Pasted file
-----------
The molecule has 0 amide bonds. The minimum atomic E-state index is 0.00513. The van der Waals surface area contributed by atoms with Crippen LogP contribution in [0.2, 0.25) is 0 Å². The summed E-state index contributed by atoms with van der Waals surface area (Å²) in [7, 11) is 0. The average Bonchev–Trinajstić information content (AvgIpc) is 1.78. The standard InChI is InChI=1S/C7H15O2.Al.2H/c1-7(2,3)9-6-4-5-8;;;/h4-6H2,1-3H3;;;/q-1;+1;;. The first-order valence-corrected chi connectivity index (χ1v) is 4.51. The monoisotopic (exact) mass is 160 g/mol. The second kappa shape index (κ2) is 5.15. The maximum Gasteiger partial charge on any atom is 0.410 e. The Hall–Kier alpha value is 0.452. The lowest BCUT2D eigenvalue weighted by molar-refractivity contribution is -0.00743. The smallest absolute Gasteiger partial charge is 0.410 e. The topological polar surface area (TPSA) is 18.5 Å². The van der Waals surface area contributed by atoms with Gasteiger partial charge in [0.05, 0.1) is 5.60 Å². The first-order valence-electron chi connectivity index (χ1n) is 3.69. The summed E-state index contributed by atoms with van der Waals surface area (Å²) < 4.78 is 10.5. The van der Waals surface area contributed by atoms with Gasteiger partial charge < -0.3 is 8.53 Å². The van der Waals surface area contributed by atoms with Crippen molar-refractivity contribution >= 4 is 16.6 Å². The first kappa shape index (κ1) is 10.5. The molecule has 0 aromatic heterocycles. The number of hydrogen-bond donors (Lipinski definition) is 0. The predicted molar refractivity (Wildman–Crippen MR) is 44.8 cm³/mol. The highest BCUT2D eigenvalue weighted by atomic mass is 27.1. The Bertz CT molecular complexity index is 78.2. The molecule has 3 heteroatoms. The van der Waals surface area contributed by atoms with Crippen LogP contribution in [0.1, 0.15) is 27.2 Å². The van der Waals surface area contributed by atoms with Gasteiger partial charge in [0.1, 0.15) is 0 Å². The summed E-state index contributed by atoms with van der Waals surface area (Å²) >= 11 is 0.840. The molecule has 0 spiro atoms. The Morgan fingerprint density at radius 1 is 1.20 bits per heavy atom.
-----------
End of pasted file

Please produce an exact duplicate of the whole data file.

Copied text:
The molecule has 0 amide bonds. The minimum atomic E-state index is 0.00513. The van der Waals surface area contributed by atoms with Crippen LogP contribution in [0.2, 0.25) is 0 Å². The summed E-state index contributed by atoms with van der Waals surface area (Å²) in [7, 11) is 0. The average Bonchev–Trinajstić information content (AvgIpc) is 1.78. The standard InChI is InChI=1S/C7H15O2.Al.2H/c1-7(2,3)9-6-4-5-8;;;/h4-6H2,1-3H3;;;/q-1;+1;;. The first-order valence-corrected chi connectivity index (χ1v) is 4.51. The monoisotopic (exact) mass is 160 g/mol. The second kappa shape index (κ2) is 5.15. The maximum Gasteiger partial charge on any atom is 0.410 e. The Hall–Kier alpha value is 0.452. The lowest BCUT2D eigenvalue weighted by molar-refractivity contribution is -0.00743. The smallest absolute Gasteiger partial charge is 0.410 e. The topological polar surface area (TPSA) is 18.5 Å². The van der Waals surface area contributed by atoms with Gasteiger partial charge in [0.05, 0.1) is 5.60 Å². The first-order valence-electron chi connectivity index (χ1n) is 3.69. The summed E-state index contributed by atoms with van der Waals surface area (Å²) < 4.78 is 10.5. The van der Waals surface area contributed by atoms with Gasteiger partial charge < -0.3 is 8.53 Å². The van der Waals surface area contributed by atoms with Crippen molar-refractivity contribution >= 4 is 16.6 Å². The first kappa shape index (κ1) is 10.5. The molecule has 0 aromatic heterocycles. The number of hydrogen-bond donors (Lipinski definition) is 0. The predicted molar refractivity (Wildman–Crippen MR) is 44.8 cm³/mol. The highest BCUT2D eigenvalue weighted by atomic mass is 27.1. The Bertz CT molecular complexity index is 78.2. The molecule has 3 heteroatoms. The van der Waals surface area contributed by atoms with Crippen LogP contribution in [0.1, 0.15) is 27.2 Å². The van der Waals surface area contributed by atoms with Gasteiger partial charge in [0.1, 0.15) is 0 Å². The summed E-state index contributed by atoms with van der Waals surface area (Å²) >= 11 is 0.840. The molecule has 0 spiro atoms. The Morgan fingerprint density at radius 1 is 1.20 bits per heavy atom.